This study examines the notation of proper nouns, loanwords, and foreign words in the translations and adaptations of the French novel Les Miserables in Japan and the re-translations (re-adaptations) of the novel in Korea in the modern age.
Hara Hoitsuan’s notation of proper nouns, loanwords, and foreign words is based on the principle of following the original language. Choi Nam-seon, who re-translated it into Korean, also followed the original language in principle. However, some names of persons were read in Korean and written in Chinese characters.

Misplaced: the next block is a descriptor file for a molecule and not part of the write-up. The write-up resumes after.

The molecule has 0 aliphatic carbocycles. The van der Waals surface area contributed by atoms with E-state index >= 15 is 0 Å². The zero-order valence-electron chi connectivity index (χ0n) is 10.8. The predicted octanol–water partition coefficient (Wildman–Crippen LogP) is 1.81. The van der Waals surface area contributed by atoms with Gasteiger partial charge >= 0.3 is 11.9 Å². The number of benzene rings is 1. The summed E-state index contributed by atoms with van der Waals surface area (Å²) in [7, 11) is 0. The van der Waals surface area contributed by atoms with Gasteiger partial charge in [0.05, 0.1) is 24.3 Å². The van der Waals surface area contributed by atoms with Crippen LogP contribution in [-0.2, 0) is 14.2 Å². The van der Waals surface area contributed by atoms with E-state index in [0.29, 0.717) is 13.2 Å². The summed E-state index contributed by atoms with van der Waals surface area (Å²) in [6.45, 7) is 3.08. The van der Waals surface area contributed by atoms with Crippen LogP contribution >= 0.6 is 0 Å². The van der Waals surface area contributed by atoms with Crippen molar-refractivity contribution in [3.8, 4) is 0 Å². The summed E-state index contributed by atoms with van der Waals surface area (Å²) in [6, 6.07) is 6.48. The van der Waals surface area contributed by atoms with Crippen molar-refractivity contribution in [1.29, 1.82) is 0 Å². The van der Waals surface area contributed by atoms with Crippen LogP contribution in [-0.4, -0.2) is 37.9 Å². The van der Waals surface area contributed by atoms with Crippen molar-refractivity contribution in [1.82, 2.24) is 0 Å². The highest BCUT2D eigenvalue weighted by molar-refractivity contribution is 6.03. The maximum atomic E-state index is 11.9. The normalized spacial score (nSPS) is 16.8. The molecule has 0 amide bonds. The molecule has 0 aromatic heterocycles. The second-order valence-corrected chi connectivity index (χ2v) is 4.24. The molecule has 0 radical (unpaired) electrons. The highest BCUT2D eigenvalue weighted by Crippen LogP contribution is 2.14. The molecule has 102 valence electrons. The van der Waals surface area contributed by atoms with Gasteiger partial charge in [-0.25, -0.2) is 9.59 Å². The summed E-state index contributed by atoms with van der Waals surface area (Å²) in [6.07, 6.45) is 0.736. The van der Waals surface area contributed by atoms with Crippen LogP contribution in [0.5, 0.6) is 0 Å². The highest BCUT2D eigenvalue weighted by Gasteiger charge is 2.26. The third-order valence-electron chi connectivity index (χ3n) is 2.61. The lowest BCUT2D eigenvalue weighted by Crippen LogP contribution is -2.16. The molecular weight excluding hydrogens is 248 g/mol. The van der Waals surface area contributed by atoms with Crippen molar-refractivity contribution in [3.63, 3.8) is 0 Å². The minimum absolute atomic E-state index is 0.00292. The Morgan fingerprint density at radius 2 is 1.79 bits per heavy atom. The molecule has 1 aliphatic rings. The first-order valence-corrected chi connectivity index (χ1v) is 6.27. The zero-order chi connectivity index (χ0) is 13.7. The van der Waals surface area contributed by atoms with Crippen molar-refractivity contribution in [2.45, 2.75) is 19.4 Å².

On the other hand, in the Japanese adaptations of the novel by Guroi and Luiko as well as in the re-adaptations of these Japanese adaptations into Korean by Choi Nam-seon, Min Tae-won, and Hong Nan-pa, proper nouns for places and people’s names were written sometimes in a Japanese style and sometimes in a Korean style. Loanwords and foreign words were translated into the language of translation, or written in the generally used forms of loanwords. The comparison between Korean translations shows that Japanese notation was used in Hong Nan-pa’s Aesa, which contained the instability of literary language.